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A welcome distraction for Mourinho and Chelsea

James Dall
April 11, 2014
Jose Mourinho will be keeping an eye on Liverpool's match with Manchester City on Sunday © Getty Images
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Premier League Spotlight previews the weekend's top flight fixtures, highlighting the key points to keep an eye on as the action unfolds.

Will Chelsea relish not being the centre of attention?


It's a cavalier statement, sure, but Jose Mourinho seems to enjoy being the centre of attention. Whether that is for the benefit of his players, his ego or both is open to interpretation, but the very fact this column is writing about it means he's succeeded. Of late, however, Mourinho and Chelsea have been a side-note in the build up to Liverpool's monumentally gargantuan clash that could decide the meaning of life and the destination of the Premier League title.

As red meets sky blue on Sunday and the two sides unleash merry attacking hell on one another, Chelsea can go about their business sort of under the radar. Indeed, even though Mourinho's meet Swansea City at the Liberty Stadium straight after the match at Anfield it is likely that spectators will be so consumed with the events that unfolded on Merseyside -- that toe-curlingly good goal by such-and-such or that refereeing abomination -- that the 90 minutes from Wales will largely pass them by in a haze.

This is seemingly what Mourinho has desired all season long, for his team to be overlooked as title contenders. But their time to be included in over-elaborate montages will come again, when they travel to Liverpool on April 27. Until then, Chelsea must maintain their touching distance of the pacesetters, who they currently trail by two points, while also not becoming distracted by all that glitters in the Champions League semifinals.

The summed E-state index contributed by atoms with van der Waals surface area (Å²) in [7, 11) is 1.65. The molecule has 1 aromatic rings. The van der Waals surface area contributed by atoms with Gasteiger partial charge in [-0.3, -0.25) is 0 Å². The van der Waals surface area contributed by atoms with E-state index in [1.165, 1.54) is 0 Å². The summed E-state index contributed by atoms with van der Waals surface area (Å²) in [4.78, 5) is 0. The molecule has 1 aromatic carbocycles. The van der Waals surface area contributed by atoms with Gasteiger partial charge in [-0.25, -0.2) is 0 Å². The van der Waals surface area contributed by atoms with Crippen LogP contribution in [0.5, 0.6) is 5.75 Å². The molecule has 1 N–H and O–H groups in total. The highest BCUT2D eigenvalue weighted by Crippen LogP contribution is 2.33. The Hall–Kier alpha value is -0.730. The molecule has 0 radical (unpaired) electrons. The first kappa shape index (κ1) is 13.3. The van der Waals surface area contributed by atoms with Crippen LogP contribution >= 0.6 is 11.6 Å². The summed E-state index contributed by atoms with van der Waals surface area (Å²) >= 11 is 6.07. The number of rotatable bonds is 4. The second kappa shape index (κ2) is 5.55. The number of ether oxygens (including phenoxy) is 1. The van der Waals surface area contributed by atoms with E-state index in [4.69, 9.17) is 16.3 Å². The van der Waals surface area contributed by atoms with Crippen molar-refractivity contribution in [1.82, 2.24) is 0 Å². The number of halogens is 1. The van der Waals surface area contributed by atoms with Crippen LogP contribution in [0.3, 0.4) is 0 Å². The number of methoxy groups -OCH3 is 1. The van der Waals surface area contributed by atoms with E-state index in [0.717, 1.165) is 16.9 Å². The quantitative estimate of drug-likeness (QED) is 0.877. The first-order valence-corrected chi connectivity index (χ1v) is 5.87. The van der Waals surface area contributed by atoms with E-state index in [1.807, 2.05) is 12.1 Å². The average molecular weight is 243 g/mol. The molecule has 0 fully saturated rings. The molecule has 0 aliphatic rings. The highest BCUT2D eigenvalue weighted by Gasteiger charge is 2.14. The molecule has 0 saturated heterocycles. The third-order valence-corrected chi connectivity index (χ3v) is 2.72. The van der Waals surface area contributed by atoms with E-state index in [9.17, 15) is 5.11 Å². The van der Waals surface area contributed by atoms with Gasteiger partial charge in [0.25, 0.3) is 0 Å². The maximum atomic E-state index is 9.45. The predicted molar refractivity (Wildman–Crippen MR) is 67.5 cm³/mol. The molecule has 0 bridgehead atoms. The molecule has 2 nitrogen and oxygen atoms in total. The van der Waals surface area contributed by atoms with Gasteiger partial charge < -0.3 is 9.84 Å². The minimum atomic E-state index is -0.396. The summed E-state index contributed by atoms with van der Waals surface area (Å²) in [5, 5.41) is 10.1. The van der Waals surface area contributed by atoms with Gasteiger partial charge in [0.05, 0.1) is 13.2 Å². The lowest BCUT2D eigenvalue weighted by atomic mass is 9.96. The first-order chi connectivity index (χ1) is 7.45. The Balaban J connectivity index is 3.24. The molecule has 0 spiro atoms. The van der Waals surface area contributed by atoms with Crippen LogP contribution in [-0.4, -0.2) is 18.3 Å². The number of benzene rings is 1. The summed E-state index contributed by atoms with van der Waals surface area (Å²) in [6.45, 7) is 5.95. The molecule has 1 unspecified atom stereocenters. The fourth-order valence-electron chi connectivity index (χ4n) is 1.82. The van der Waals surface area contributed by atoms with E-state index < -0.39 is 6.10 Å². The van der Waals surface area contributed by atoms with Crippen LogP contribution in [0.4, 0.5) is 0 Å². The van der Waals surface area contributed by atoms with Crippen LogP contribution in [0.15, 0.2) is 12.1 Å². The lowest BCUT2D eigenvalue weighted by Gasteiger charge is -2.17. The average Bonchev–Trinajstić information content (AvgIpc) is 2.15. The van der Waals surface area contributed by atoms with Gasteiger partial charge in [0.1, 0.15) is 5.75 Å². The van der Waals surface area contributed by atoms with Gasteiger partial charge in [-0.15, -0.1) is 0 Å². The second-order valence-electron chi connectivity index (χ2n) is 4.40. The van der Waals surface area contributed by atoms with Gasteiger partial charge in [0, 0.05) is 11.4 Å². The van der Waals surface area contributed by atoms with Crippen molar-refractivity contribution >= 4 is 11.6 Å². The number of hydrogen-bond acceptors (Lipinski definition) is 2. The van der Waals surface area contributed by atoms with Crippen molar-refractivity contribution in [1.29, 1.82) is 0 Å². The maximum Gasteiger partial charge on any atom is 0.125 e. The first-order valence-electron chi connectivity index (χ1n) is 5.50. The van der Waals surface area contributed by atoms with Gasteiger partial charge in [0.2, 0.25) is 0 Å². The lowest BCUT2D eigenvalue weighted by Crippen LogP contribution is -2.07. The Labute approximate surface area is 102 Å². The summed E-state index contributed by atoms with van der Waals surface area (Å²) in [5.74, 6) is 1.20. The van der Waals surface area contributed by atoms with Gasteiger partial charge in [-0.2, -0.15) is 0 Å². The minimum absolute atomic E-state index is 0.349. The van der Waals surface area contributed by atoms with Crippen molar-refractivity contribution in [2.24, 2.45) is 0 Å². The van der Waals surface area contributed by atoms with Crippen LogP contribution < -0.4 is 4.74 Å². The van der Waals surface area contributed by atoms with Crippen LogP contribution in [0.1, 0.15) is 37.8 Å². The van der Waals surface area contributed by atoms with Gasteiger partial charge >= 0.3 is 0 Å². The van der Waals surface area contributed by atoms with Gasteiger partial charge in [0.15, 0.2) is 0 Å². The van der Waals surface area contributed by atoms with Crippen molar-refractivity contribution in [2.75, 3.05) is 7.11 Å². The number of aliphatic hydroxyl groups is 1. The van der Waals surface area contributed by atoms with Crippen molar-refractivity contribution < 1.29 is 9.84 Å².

This weekend is no forgone conclusion for Chelsea, though. Tuesday's professional performance against Paris Saint-Germain helped further put behind them a disappointing pair of results, that started with a league defeat on the road at Stoke. Their title setbacks have come away from home against sides they'd be expected to overcome, which is why Swansea, in spite of their poor form, are a dangerous proposition, while the absence of the injured Eden Hazard could be telling.

Everton are in the driving seat for fourth place © Getty Images
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Can Martinez maintain Everton's momentum?


Everton's dismantling of a wretched Arsenal last weekend felt like a second watershed moment at Goodison Park, for this season they have threatened to repeat September's win over Chelsea only to see their pleasing play undone by the opponent's killer instinct that that has been forged from experience. Last Sunday's three points mean Roberto Martinez's team have their top-four fate in their own hands, even if the run-in is not ideal.

A trip to Sunderland is followed by a home game against Crystal Palace, which on paper is relatively fine, but then follows Manchester United, Southampton and City, before a final day trip to Hull City. They can, though, probably afford to drop some points along the way, as all signs point towards Arsenal, 17th in the top-flight form table, not being able to win all of their remaining five matches.